A split sleeper is a great tool, to use, although it's not always an option.

DOT:

Department Of Transportation

A department of the federal executive branch responsible for the national highways and for railroad and airline safety. It also manages Amtrak, the national railroad system, and the Coast Guard.

State and Federal DOT Officers are responsible for commercial vehicle enforcement. "The truck police" you could call them.

LDRSHIP's Comment
member avatar

Can they prove you weren’t in your Sleeper the whole time you were at a customer? I doubt they could. So even if they tried I would just fight it.

βˆ†_Danielsahn_βˆ†'s Comment
member avatar

double-quotes-start.png

The only issue is, some companies (like mine) don't allow you to go back and edit your logs like that. And you cannot predict that you will be there, that long, to go into sleeper, once you get there. Personally, I like it that way, because it has made me a lot more mindful about how I log and notate my hours.

double-quotes-end.png

I never indicated that he would need to edit his logs.

Danielsahn, I wouldn't need to edit my logs in this situation. I'd check in with the customer while logged on duty. Then after about fifteen minutes I'd switch myself to sleeper berth making a note that I'm waiting on the customer. If I'm only there one hour, no big deal - I roll out. If I'm there eight hours, I get to take advantage of a perfectly legal provision that helps me be more efficient.

Logging sleeper berth while waiting is a habit of mine - it doesn't matter if I'm only waiting twenty minutes. It has made a huge difference in conserving my seventy hour clock and increasing my income.

I've had many inspections of my logs. No one has ever questioned this practice. I'm not saying no one ever will, but it sure has made a huge difference in my results. Recently the operations manager over our dedicated account paid me this compliment... "Nobody works their clock like you do."

I misunderstood what you were saying, originally. That definitely clarifies things. I also had not considered doing it that way, before. Although I am sure you have mentioned it in other threads. Glad it was brought back up.

Sleeper Berth:

The portion of the tractor behind the seats which acts as the "living space" for the driver. It generally contains a bed (or bunk beds), cabinets, lights, temperature control knobs, and 12 volt plugs for power.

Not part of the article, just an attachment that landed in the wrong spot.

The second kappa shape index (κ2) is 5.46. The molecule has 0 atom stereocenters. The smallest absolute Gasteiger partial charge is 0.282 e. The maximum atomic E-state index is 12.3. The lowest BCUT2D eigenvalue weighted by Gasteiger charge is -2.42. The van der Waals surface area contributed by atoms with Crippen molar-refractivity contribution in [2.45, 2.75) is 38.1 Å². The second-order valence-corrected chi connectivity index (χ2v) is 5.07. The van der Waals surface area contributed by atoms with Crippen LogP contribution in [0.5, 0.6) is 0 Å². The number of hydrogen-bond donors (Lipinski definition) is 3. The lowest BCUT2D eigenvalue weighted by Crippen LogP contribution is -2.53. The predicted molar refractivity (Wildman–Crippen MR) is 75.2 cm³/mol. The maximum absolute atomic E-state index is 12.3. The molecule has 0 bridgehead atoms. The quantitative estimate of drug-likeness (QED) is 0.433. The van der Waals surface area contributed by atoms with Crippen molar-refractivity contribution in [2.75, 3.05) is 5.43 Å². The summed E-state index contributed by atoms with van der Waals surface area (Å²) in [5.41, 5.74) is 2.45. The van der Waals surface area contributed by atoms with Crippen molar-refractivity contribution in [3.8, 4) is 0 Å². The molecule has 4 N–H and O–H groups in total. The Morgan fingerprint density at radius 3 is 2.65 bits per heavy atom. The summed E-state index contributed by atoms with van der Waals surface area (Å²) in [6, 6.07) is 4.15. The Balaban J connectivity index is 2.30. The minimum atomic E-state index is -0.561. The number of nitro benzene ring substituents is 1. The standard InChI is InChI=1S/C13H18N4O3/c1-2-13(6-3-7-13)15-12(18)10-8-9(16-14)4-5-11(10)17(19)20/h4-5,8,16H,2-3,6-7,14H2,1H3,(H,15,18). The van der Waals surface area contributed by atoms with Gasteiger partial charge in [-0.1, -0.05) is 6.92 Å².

Jamie's Comment
member avatar

I keep seeing people talk about the 8/2 sleeper split, I'm.nkt entirely sure if I'm "allowed" to do it since I read on the Schneider site that "DOT requires a full 10 hour break continuously" or something like that. So I haven't tried it, but have noticed my hours coming back after 8 hours in the sleeper and like today would have helped me make my appointment better instead of waiting a full 10 hours.

Was it "banned" and then allowed again at some point?

DOT:

Department Of Transportation

A department of the federal executive branch responsible for the national highways and for railroad and airline safety. It also manages Amtrak, the national railroad system, and the Coast Guard.

State and Federal DOT Officers are responsible for commercial vehicle enforcement. "The truck police" you could call them.

Page 1 of 2 Next Page Go To Page:

New Reply:

New! Check out our help videos for a better understanding of our forum features

Bold
Italic
Underline
Quote
Photo
Link
Smiley
Links On TruckingTruth


example: TruckingTruth Homepage



example: https://www.truckingtruth.com
Submit
Cancel
Upload New Photo
Please enter a caption of one sentence or less:

Click on any of the buttons below to insert a link to that section of TruckingTruth:

Getting Started In Trucking High Road Training Program Company-Sponsored Training Programs Apply For Company-Sponsored Training Truck Driver's Career Guide Choosing A School Choosing A Company Truck Driving Schools Truck Driving Jobs Apply For Truck Driving Jobs DOT Physical Drug Testing Items To Pack Pre-Hire Letters CDL Practice Tests Trucking Company Reviews Brett's Book Leasing A Truck Pre-Trip Inspection Learn The Logbook Rules Sleep Apnea
Done
Done

0 characters so far - 5,500 maximum allowed.
Submit Preview

Preview:

Submit
Cancel

Join Us!

We have an awesome set of tools that will help you understand the trucking industry and prepare for a great start to your trucking career. Not only that, but everything we offer here at TruckingTruth is 100% free - no strings attached! Sign up now and get instant access to our member's section:
High Road Training Program Logo
  • The High Road Training Program
  • The High Road Article Series
  • The Friendliest Trucker's Forum Ever!
  • Email Updates When New Articles Are Posted

Apply For Paid CDL Training Through TruckingTruth

Did you know you can fill out one quick form here on TruckingTruth and apply to several companies at once for paid CDL training? Seriously! The application only takes one minute. You will speak with recruiters today. There is no obligation whatsoever. Learn more and apply here:

Apply For Paid CDL Training

About Us

TruckingTruth was founded by Brett Aquila (that's me!), a 15 year truck driving veteran, in January 2007. After 15 years on the road I wanted to help people understand the trucking industry and everything that came with the career and lifestyle of an over the road trucker. We'll help you make the right choices and prepare for a great start to your trucking career.

Read More

Becoming A Truck Driver

Becoming A Truck Driver is a dream we've all pondered at some point in our lives. We've all wondered if the adventure and challenges of life on the open road would suit us better than the ordinary day to day lives we've always known. At TruckingTruth we'll help you decide if trucking is right for you and help you get your career off to a great start.

Learn More